Do you hit the ground running in spring or sit back and watch it instead? I actually think I might be enjoying it even more than usual this year, by just paying attention instead of making mental to-do lists. What’s your favourite approach?


Sleepy sewing

This was supposed to be a post about the start I’ve made on my 5″ square scrap quilt. Last weekend saw me dragging myself through the days, worn out by about six different factors, but determined to enjoy the days off. I managed a swim, some knitting, tidying the house (with lots of help from everyone, as usual), and a couple of hours in my little studio, sewing.

The quilt blocks themselves are easy enough to make. It’s going to be a randomised drunkard’s path quilt, meaning that all the curves will go off in different directions – you might remember me dying and cutting the pieces during the Christmas holidays. I made a highly technical template from a cardboard tea box, cut the first patterned squares into pieces and paired them with their grey counterparts to make quick, simple squares. Then I had the fun of arranging them into bigger, four block arrangements, like so:

Finally, all I needed to do was trim each little block down to the right size, and it was done. I merrily cut all 16 of the blocks I’d cut down to 4″ squares, before remembering (just as I was falling asleep one night) that 4″ was meant to be the finished block size. I told you I was tired.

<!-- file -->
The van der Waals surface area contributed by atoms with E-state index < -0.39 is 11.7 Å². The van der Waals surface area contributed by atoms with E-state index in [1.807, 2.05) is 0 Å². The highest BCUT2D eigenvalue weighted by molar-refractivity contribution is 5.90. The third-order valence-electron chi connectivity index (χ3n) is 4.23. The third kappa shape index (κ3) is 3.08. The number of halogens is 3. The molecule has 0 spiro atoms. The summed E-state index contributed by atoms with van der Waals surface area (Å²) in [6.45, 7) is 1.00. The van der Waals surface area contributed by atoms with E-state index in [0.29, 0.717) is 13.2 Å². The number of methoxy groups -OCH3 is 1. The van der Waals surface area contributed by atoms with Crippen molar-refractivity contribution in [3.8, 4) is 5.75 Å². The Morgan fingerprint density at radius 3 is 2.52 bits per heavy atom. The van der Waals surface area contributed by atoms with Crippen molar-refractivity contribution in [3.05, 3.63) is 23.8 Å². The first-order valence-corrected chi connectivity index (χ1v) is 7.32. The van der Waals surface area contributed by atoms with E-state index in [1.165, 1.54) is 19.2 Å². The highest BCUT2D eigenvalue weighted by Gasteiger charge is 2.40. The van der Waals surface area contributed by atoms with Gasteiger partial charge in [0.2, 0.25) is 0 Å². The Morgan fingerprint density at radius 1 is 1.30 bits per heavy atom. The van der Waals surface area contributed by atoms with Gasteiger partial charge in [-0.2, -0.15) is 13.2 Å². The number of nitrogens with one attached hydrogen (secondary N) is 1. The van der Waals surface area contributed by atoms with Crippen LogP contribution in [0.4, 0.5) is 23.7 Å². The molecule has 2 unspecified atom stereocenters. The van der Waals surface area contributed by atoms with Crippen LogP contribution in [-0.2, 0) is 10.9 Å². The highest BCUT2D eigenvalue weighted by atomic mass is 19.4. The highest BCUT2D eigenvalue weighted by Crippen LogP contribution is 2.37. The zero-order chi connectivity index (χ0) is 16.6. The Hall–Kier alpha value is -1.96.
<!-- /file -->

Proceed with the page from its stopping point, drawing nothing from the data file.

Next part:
No matter. Our potholders have been looking beyond shabby for some time now, so 16 squares will be perfect for two double-sided replacements. Worse things happen at sea.

Which means that I still have all 484 blocks to make. In truth, I have no intention of making that many this spring – I only have enough patterned squares to make half that number anyway. This is meant to be a long term project, using up scraps over the next two or three years. There’s really no rush, and the first 16 blocks were good practice anyway.

In other, more successful news, may I introduce you to the first seedling of the season? It’s a Grandpa Admire lettuce, and I can’t wait to eat it.

But today is going to include neither sewing nor gardening, because I’ve a little woolly bonnet to finish, and a sunny seat by the window to enjoy while I do so. It’s been a week of early nights and as much rest as possible so far, and I fully intend to finish it the way we started. And besides, the next set of squares are ready and waiting for a more successful sew next weekend.

Madeleine

Any silly sewing mishaps lately? Or other foolish errors? I for one find it hard to mind with all this spring sunshine and new growth around.

Small pleasures